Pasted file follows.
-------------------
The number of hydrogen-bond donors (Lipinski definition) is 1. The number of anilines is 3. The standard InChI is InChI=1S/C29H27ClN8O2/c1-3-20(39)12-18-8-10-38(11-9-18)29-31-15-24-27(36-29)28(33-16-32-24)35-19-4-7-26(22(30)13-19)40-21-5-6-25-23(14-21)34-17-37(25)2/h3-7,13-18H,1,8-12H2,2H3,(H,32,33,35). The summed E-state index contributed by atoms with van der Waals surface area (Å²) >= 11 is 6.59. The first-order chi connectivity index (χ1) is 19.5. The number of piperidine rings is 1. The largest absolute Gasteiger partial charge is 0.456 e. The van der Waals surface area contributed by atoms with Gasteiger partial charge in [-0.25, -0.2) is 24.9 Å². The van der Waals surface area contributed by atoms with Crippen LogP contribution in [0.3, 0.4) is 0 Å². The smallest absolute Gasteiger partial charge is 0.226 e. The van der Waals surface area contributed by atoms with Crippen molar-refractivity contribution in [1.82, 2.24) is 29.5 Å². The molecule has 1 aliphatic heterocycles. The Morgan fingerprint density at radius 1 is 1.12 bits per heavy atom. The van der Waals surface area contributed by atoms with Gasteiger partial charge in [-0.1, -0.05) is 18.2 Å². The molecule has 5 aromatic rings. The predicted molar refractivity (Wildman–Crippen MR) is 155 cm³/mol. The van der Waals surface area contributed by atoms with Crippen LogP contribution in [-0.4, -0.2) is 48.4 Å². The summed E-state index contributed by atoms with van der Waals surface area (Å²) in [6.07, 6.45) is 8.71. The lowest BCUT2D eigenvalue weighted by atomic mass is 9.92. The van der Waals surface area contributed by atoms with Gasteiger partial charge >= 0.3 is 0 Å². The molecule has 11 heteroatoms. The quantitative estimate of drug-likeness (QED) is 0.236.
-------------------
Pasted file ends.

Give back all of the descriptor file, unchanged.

The number of hydrogen-bond donors (Lipinski definition) is 1. The number of anilines is 3. The standard InChI is InChI=1S/C29H27ClN8O2/c1-3-20(39)12-18-8-10-38(11-9-18)29-31-15-24-27(36-29)28(33-16-32-24)35-19-4-7-26(22(30)13-19)40-21-5-6-25-23(14-21)34-17-37(25)2/h3-7,13-18H,1,8-12H2,2H3,(H,32,33,35). The summed E-state index contributed by atoms with van der Waals surface area (Å²) >= 11 is 6.59. The first-order chi connectivity index (χ1) is 19.5. The number of piperidine rings is 1. The largest absolute Gasteiger partial charge is 0.456 e. The van der Waals surface area contributed by atoms with Gasteiger partial charge in [-0.25, -0.2) is 24.9 Å². The van der Waals surface area contributed by atoms with Crippen LogP contribution in [0.3, 0.4) is 0 Å². The smallest absolute Gasteiger partial charge is 0.226 e. The van der Waals surface area contributed by atoms with Crippen molar-refractivity contribution in [1.82, 2.24) is 29.5 Å². The molecule has 1 aliphatic heterocycles. The Morgan fingerprint density at radius 1 is 1.12 bits per heavy atom. The van der Waals surface area contributed by atoms with Gasteiger partial charge in [-0.1, -0.05) is 18.2 Å². The molecule has 5 aromatic rings. The predicted molar refractivity (Wildman–Crippen MR) is 155 cm³/mol. The van der Waals surface area contributed by atoms with Crippen LogP contribution in [-0.4, -0.2) is 48.4 Å². The summed E-state index contributed by atoms with van der Waals surface area (Å²) in [6.07, 6.45) is 8.71. The lowest BCUT2D eigenvalue weighted by atomic mass is 9.92. The van der Waals surface area contributed by atoms with Gasteiger partial charge >= 0.3 is 0 Å². The molecule has 11 heteroatoms. The quantitative estimate of drug-likeness (QED) is 0.236.